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Posts for: January, 2018


Mayim Bialik has spent a good part of her life in front of TV cameras: first as the child star of the hit comedy series Blossom, and more recently as Sheldon Cooper’s love interest — a nerdy neuroscientist — on The Big Bang Theory. (In between, she actually earned a PhD in neuroscience from UCLA…but that’s another story.) As a child, Bialik had a serious overbite — but with all her time on camera, braces were just not an option.

“I never had braces,” she recently told Dear Doctor – Dentistry & Oral Health magazine. “I was on TV at the time, and there weren’t a lot of creative solutions for kids who were on TV.” Instead, her orthodontist managed to straighten her teeth using retainers and headgear worn only at night.

Today, there are several virtually invisible options available to fix orthodontic issues — and you don’t have to be a child star to take advantage of them. In fact, both children and adults can benefit from these unobtrusive appliances.

Tooth colored braces are just like traditional metal braces, with one big difference: The brackets attached to teeth are made from a ceramic material that blends in with the natural color of teeth. All that’s visible is the thin archwire that runs horizontally across the teeth — and from a distance it’s hard to notice. Celebs like Tom Cruise and Faith Hill opted for this type of appliance.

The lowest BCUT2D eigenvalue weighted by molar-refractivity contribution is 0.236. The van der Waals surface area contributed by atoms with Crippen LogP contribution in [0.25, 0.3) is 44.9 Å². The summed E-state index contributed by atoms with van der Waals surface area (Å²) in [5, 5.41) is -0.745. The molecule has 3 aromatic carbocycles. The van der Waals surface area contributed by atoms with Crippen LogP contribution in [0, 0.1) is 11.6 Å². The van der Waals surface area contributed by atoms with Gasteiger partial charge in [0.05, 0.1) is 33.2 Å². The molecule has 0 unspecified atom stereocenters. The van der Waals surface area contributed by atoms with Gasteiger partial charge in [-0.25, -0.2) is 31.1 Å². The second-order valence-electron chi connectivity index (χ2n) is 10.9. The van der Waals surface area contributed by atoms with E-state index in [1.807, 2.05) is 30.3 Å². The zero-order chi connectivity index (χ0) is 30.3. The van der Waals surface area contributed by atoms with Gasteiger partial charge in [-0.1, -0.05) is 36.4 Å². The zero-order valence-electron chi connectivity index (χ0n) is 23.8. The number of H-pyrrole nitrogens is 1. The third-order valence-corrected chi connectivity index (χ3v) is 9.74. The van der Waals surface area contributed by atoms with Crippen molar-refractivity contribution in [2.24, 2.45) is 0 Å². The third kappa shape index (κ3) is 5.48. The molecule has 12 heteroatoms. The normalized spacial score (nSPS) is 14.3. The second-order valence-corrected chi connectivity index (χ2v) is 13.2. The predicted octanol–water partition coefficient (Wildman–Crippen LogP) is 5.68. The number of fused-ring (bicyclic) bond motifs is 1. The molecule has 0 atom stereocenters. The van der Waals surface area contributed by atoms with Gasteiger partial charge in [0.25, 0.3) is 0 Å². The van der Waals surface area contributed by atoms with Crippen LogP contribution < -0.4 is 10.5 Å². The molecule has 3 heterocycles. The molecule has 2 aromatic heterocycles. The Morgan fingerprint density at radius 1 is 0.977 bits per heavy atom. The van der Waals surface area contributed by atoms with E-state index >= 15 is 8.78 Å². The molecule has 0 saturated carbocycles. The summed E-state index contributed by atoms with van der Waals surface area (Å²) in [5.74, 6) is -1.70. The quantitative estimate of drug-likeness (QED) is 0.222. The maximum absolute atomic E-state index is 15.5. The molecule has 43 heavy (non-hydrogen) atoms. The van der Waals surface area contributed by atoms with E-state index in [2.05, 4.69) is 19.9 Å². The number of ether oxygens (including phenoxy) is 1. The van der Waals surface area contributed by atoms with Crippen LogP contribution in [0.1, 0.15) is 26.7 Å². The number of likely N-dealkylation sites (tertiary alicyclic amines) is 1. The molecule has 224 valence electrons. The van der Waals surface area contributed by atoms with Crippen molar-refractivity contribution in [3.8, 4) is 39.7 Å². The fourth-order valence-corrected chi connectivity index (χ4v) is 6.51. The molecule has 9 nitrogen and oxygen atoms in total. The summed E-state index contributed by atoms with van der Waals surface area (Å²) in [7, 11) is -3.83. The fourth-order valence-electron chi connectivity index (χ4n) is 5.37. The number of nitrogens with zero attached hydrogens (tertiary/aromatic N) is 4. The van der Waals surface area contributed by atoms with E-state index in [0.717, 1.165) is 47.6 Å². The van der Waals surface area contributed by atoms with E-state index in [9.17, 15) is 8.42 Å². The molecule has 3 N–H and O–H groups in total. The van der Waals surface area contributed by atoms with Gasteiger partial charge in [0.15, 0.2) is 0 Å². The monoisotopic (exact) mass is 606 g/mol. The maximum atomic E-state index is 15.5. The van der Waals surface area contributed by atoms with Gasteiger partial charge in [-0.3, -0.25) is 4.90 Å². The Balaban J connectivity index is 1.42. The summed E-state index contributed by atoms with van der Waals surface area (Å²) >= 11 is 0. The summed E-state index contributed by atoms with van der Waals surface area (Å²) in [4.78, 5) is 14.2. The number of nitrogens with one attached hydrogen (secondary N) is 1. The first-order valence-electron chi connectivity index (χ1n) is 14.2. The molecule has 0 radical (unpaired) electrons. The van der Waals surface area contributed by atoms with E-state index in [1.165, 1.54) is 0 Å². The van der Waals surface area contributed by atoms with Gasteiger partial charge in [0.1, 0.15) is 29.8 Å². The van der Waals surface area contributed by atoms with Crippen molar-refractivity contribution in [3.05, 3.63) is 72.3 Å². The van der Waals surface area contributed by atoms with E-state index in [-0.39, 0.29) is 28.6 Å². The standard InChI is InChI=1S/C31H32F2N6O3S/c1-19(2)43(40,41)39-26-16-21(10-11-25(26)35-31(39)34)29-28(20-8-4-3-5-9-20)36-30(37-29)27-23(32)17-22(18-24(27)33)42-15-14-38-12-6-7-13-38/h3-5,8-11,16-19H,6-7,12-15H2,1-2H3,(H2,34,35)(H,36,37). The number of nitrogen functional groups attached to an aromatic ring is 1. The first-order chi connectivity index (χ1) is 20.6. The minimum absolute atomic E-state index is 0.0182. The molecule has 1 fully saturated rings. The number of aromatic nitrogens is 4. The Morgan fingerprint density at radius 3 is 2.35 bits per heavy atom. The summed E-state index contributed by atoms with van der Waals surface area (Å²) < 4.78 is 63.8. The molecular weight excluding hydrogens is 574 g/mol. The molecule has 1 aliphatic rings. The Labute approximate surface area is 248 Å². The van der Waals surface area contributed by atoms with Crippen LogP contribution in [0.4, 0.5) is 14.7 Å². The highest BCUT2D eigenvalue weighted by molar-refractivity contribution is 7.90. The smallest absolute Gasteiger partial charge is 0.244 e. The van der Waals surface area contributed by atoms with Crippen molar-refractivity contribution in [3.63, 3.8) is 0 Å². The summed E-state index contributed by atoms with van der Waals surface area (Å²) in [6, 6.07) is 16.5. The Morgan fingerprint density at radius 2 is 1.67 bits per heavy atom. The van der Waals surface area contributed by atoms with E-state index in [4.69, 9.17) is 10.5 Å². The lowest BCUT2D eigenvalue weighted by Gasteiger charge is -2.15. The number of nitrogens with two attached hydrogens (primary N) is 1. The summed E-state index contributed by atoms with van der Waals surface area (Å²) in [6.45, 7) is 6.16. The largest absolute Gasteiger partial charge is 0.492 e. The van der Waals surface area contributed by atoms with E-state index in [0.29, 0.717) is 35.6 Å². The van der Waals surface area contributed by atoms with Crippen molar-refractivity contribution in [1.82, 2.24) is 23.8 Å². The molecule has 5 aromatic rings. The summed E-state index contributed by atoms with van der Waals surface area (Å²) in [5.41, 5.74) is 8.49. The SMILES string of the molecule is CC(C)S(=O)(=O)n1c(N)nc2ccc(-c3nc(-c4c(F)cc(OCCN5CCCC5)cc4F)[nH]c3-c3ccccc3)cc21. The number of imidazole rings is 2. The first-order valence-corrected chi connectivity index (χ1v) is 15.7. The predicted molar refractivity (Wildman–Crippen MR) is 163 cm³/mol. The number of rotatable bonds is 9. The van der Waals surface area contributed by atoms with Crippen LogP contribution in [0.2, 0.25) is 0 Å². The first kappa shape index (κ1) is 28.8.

Clear aligners are custom-made plastic trays that fit over the teeth. Each one, worn for about two weeks, moves the teeth just a bit; after several months, you’ll see a big change for the better in your smile. Best of all, clear aligners are virtually impossible to notice while you’re wearing them — which you’ll need to do for 22 hours each day. But you can remove them to eat, or for special occasions. Zac Efron and Katherine Heigl, among others, chose to wear clear aligners.

Lingual braces really are invisible. That’s because they go behind your teeth (on the tongue side), where they can’t be seen; otherwise they are similar to traditional metal braces. Lingual braces are placed on teeth differently, and wearing them often takes some getting used to at first. But those trade-offs are worth it for plenty of people. Which celebs wore lingual braces? Rumor has it that the list includes some top models, a well-known pop singer, and at least one British royal.

So what’s the best way to straighten your teeth and keep the orthodontic appliances unnoticeable? Just ask us! We’d be happy to help you choose the option that’s just right for you. You’ll get an individualized evaluation, a solution that fits your lifestyle — and a great-looking smile!